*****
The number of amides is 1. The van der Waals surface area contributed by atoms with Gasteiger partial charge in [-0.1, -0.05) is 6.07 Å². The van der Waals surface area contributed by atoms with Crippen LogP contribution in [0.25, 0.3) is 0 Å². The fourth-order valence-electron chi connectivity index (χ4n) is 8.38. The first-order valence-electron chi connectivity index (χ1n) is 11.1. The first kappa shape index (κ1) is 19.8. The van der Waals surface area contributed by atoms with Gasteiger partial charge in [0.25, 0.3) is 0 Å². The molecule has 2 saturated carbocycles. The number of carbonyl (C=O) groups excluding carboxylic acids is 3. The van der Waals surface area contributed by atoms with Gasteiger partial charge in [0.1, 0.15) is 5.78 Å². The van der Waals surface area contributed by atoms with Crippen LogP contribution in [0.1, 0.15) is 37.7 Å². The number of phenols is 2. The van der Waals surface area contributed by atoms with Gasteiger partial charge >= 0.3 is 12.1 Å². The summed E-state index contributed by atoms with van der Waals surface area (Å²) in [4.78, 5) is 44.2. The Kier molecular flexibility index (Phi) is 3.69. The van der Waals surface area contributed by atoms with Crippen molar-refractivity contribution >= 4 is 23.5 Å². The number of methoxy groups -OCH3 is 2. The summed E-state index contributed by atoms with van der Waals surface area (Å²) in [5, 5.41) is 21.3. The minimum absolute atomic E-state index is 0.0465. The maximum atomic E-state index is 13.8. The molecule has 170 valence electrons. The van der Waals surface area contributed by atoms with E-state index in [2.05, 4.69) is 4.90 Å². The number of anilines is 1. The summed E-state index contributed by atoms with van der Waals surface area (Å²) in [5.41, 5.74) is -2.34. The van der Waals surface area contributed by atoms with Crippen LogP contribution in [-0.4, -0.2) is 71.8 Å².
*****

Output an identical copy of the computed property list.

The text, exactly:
The number of amides is 1. The van der Waals surface area contributed by atoms with Gasteiger partial charge in [-0.1, -0.05) is 6.07 Å². The van der Waals surface area contributed by atoms with Crippen LogP contribution in [0.25, 0.3) is 0 Å². The fourth-order valence-electron chi connectivity index (χ4n) is 8.38. The first-order valence-electron chi connectivity index (χ1n) is 11.1. The first kappa shape index (κ1) is 19.8. The van der Waals surface area contributed by atoms with Gasteiger partial charge in [0.25, 0.3) is 0 Å². The molecule has 2 saturated carbocycles. The number of carbonyl (C=O) groups excluding carboxylic acids is 3. The van der Waals surface area contributed by atoms with Gasteiger partial charge in [0.1, 0.15) is 5.78 Å². The van der Waals surface area contributed by atoms with Crippen LogP contribution in [0.1, 0.15) is 37.7 Å². The number of phenols is 2. The van der Waals surface area contributed by atoms with Gasteiger partial charge >= 0.3 is 12.1 Å². The summed E-state index contributed by atoms with van der Waals surface area (Å²) in [4.78, 5) is 44.2. The Kier molecular flexibility index (Phi) is 3.69. The van der Waals surface area contributed by atoms with Crippen molar-refractivity contribution >= 4 is 23.5 Å². The number of methoxy groups -OCH3 is 2. The summed E-state index contributed by atoms with van der Waals surface area (Å²) in [5, 5.41) is 21.3. The minimum absolute atomic E-state index is 0.0465. The maximum atomic E-state index is 13.8. The molecule has 170 valence electrons. The van der Waals surface area contributed by atoms with E-state index in [2.05, 4.69) is 4.90 Å². The number of anilines is 1. The summed E-state index contributed by atoms with van der Waals surface area (Å²) in [5.41, 5.74) is -2.34. The van der Waals surface area contributed by atoms with Crippen LogP contribution in [-0.4, -0.2) is 71.8 Å².